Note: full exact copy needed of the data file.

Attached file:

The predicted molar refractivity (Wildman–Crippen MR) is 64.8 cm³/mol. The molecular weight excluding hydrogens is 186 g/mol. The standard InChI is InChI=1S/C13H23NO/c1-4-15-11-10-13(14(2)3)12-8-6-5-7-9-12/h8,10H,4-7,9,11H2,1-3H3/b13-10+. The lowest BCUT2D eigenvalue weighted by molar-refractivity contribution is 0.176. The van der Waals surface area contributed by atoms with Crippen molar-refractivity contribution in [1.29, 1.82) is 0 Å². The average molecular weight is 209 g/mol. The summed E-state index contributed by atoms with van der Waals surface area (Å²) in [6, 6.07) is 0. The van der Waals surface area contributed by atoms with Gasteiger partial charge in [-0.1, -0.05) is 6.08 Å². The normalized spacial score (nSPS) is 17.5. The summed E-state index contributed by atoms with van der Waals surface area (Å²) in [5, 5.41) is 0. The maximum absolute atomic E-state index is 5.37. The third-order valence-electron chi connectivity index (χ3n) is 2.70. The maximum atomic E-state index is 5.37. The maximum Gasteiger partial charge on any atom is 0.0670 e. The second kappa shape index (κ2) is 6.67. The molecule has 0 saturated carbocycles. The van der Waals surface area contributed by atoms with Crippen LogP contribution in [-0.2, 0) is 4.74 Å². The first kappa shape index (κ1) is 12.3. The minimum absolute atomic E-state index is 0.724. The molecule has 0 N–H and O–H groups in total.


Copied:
The predicted molar refractivity (Wildman–Crippen MR) is 64.8 cm³/mol. The molecular weight excluding hydrogens is 186 g/mol. The standard InChI is InChI=1S/C13H23NO/c1-4-15-11-10-13(14(2)3)12-8-6-5-7-9-12/h8,10H,4-7,9,11H2,1-3H3/b13-10+. The lowest BCUT2D eigenvalue weighted by molar-refractivity contribution is 0.176. The van der Waals surface area contributed by atoms with Crippen molar-refractivity contribution in [1.29, 1.82) is 0 Å². The average molecular weight is 209 g/mol. The summed E-state index contributed by atoms with van der Waals surface area (Å²) in [6, 6.07) is 0. The van der Waals surface area contributed by atoms with Gasteiger partial charge in [-0.1, -0.05) is 6.08 Å². The normalized spacial score (nSPS) is 17.5. The summed E-state index contributed by atoms with van der Waals surface area (Å²) in [5, 5.41) is 0. The maximum absolute atomic E-state index is 5.37. The third-order valence-electron chi connectivity index (χ3n) is 2.70. The maximum atomic E-state index is 5.37. The maximum Gasteiger partial charge on any atom is 0.0670 e. The second kappa shape index (κ2) is 6.67. The molecule has 0 saturated carbocycles. The van der Waals surface area contributed by atoms with Crippen LogP contribution in [-0.2, 0) is 4.74 Å². The first kappa shape index (κ1) is 12.3. The minimum absolute atomic E-state index is 0.724. The molecule has 0 N–H and O–H groups in total.